THERE are many people who take pleasure in ridiculing vegetarians.
One of the regular jibes is that humans need the protein and nutrients that only meat can provide (incorrect) and veggies, they hint, are at best, limp-wristed, sandal-wearing tree huggers, with sallow complexions and bad breath.
But just take a look at the likes of Diane Keaton, Joanna Lumley and our friend, Jenny Seagrove. I don’t believe the propaganda about the halitosis, but I wouldn’t mind testing it and reporting back.
I have to confess that at this time, I am not a vegetarian. The spirit is willing but the flesh – if you’ll excuse that word – is pathetically weak. But I have flirted with the practice in the past.
Many years ago, taking my inspiration from a girlfriend, I gave up meat and fish. It was ovo-lacto vegetarianism if you want to get technical about it, no veg and fruit but keeping eggs and dairy produce.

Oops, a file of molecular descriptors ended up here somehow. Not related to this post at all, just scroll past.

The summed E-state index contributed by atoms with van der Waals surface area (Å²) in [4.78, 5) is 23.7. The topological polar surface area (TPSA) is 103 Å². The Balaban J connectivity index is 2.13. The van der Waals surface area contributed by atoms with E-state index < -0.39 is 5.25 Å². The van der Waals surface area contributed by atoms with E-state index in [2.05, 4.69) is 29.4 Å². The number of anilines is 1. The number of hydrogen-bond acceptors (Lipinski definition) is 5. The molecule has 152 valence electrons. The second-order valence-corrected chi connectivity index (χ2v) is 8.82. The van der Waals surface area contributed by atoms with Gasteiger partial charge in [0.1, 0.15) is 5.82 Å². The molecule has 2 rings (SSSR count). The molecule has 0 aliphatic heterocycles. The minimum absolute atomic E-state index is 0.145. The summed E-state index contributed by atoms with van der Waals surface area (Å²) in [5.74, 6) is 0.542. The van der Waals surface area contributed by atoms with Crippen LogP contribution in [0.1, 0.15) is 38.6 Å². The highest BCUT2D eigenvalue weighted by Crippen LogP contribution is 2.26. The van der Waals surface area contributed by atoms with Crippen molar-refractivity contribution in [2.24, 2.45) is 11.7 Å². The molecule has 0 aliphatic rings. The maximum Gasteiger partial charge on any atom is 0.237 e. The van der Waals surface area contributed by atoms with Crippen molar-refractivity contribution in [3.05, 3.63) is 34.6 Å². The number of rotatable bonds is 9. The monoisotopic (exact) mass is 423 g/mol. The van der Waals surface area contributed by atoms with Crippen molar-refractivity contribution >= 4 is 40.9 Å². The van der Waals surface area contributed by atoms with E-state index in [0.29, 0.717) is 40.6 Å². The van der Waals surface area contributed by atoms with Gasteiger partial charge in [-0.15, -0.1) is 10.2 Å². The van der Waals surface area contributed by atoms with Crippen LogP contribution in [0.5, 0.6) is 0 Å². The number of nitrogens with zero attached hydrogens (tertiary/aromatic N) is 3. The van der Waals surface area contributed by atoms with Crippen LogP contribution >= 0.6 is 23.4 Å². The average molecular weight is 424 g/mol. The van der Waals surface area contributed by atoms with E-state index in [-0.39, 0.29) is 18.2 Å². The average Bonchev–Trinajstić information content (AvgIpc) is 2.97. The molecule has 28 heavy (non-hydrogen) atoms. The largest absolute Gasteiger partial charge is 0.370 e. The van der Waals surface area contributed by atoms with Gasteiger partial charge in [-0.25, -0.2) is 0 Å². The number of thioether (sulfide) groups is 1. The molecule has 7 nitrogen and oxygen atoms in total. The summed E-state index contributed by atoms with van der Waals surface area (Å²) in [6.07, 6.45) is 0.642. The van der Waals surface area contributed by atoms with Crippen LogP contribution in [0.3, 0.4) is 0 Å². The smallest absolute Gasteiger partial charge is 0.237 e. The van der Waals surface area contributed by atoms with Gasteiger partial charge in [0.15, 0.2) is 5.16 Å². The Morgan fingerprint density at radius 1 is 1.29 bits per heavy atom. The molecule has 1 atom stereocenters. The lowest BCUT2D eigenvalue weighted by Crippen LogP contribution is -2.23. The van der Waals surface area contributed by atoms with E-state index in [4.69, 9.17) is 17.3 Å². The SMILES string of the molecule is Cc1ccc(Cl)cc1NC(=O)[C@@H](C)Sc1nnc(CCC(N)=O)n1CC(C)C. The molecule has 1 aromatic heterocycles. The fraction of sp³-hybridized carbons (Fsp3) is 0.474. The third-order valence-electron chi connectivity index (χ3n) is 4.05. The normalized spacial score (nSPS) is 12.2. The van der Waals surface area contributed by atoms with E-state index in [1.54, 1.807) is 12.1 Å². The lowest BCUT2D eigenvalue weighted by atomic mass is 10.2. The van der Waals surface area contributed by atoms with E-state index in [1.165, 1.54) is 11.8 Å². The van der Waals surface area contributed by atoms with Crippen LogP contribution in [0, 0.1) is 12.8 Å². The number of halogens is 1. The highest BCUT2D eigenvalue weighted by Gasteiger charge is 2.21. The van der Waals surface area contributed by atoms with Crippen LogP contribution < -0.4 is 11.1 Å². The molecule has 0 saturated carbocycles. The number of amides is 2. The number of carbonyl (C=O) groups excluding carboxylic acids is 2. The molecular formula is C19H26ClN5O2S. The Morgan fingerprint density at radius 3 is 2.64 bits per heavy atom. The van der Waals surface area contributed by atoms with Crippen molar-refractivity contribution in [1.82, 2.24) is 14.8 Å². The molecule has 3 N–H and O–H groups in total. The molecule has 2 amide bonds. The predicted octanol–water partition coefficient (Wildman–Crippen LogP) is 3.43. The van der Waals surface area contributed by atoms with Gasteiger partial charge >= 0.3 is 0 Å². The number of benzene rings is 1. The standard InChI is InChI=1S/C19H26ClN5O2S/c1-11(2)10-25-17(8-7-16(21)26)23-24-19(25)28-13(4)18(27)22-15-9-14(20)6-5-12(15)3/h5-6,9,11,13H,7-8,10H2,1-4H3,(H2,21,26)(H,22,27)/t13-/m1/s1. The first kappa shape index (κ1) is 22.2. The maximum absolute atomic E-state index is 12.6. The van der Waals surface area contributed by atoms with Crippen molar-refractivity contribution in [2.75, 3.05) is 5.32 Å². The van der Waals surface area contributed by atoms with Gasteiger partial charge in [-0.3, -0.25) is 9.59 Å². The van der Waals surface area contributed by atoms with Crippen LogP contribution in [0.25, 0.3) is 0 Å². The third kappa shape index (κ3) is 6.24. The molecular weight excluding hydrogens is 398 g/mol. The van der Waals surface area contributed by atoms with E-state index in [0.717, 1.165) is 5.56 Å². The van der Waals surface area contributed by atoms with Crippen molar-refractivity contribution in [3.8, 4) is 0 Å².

I admired her will power and strength of character, but she had strong views on the exploitation of animals and a hatred of modern factory farming methods. Views that I shared then and still do.
She also opted for a no leather policy, which cost her a fortune.
During my first experience as a celery bender, I made a brief and disastrous foray into bread making.
The resulting loaf was somewhat akin to a white dwarf star, small but incredibly dense and heavy.
It was totally inedible, so I heaved it out for the birds.
Having battled gamely to extract a few crumbs, the local sparrows and starlings quickly realised that this was not bread as they knew it, and I vividly remember them struggling to take to the air, their tiny stick legs galloping across the patio in an effort to gather enough momentum for lift off.
One unfortunate wood pigeon fell over and rolled around for a bit, before waddling off in a huff.
It’s not the will power that I lack these days, but the extra chunk of time that it takes to prepare an imaginative variety of tasty meat-free meals.
Plain vegetables and salads everyday would soon have me climbing the walls and giving off bad smells.
Nevertheless, the idea is still appealing.